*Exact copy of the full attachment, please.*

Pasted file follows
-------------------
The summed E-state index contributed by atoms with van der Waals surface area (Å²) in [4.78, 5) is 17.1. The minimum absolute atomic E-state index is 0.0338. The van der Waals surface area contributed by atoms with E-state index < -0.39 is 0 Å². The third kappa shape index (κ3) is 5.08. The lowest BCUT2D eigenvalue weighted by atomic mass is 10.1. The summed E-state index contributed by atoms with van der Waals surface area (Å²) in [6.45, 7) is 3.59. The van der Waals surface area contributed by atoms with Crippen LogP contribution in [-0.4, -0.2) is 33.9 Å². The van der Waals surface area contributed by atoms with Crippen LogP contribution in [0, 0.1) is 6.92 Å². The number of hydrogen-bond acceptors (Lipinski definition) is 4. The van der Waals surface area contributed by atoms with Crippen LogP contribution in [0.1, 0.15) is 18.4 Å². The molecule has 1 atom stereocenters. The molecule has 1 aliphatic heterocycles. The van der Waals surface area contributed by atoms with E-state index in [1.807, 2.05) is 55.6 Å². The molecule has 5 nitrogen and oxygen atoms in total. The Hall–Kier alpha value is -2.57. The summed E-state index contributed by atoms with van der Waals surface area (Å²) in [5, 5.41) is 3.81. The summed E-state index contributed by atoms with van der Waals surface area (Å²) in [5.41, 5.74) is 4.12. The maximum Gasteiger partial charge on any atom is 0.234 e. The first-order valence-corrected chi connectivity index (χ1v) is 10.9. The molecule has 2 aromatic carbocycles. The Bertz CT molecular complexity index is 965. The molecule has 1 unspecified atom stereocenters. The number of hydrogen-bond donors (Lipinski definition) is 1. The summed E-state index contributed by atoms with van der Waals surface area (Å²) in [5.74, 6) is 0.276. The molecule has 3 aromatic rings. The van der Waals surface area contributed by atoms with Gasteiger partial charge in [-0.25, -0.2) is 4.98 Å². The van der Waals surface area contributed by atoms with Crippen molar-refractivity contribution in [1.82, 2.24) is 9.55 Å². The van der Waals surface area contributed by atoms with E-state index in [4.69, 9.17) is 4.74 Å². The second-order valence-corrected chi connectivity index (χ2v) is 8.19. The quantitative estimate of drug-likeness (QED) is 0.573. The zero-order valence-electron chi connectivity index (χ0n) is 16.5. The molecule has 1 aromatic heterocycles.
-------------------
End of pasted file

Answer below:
The summed E-state index contributed by atoms with van der Waals surface area (Å²) in [4.78, 5) is 17.1. The minimum absolute atomic E-state index is 0.0338. The van der Waals surface area contributed by atoms with E-state index < -0.39 is 0 Å². The third kappa shape index (κ3) is 5.08. The lowest BCUT2D eigenvalue weighted by atomic mass is 10.1. The summed E-state index contributed by atoms with van der Waals surface area (Å²) in [6.45, 7) is 3.59. The van der Waals surface area contributed by atoms with Crippen LogP contribution in [-0.4, -0.2) is 33.9 Å². The van der Waals surface area contributed by atoms with Crippen LogP contribution in [0, 0.1) is 6.92 Å². The number of hydrogen-bond acceptors (Lipinski definition) is 4. The van der Waals surface area contributed by atoms with Crippen LogP contribution in [0.1, 0.15) is 18.4 Å². The molecule has 1 atom stereocenters. The molecule has 1 aliphatic heterocycles. The van der Waals surface area contributed by atoms with E-state index in [1.807, 2.05) is 55.6 Å². The molecule has 5 nitrogen and oxygen atoms in total. The Hall–Kier alpha value is -2.57. The summed E-state index contributed by atoms with van der Waals surface area (Å²) in [5, 5.41) is 3.81. The summed E-state index contributed by atoms with van der Waals surface area (Å²) in [5.41, 5.74) is 4.12. The maximum Gasteiger partial charge on any atom is 0.234 e. The first-order valence-corrected chi connectivity index (χ1v) is 10.9. The molecule has 2 aromatic carbocycles. The Bertz CT molecular complexity index is 965. The molecule has 1 unspecified atom stereocenters. The number of hydrogen-bond donors (Lipinski definition) is 1. The summed E-state index contributed by atoms with van der Waals surface area (Å²) in [5.74, 6) is 0.276. The molecule has 3 aromatic rings. The van der Waals surface area contributed by atoms with Gasteiger partial charge in [-0.25, -0.2) is 4.98 Å². The van der Waals surface area contributed by atoms with Crippen molar-refractivity contribution in [1.82, 2.24) is 9.55 Å². The van der Waals surface area contributed by atoms with E-state index in [4.69, 9.17) is 4.74 Å². The second-order valence-corrected chi connectivity index (χ2v) is 8.19. The quantitative estimate of drug-likeness (QED) is 0.573. The zero-order valence-electron chi connectivity index (χ0n) is 16.5. The molecule has 1 aromatic heterocycles.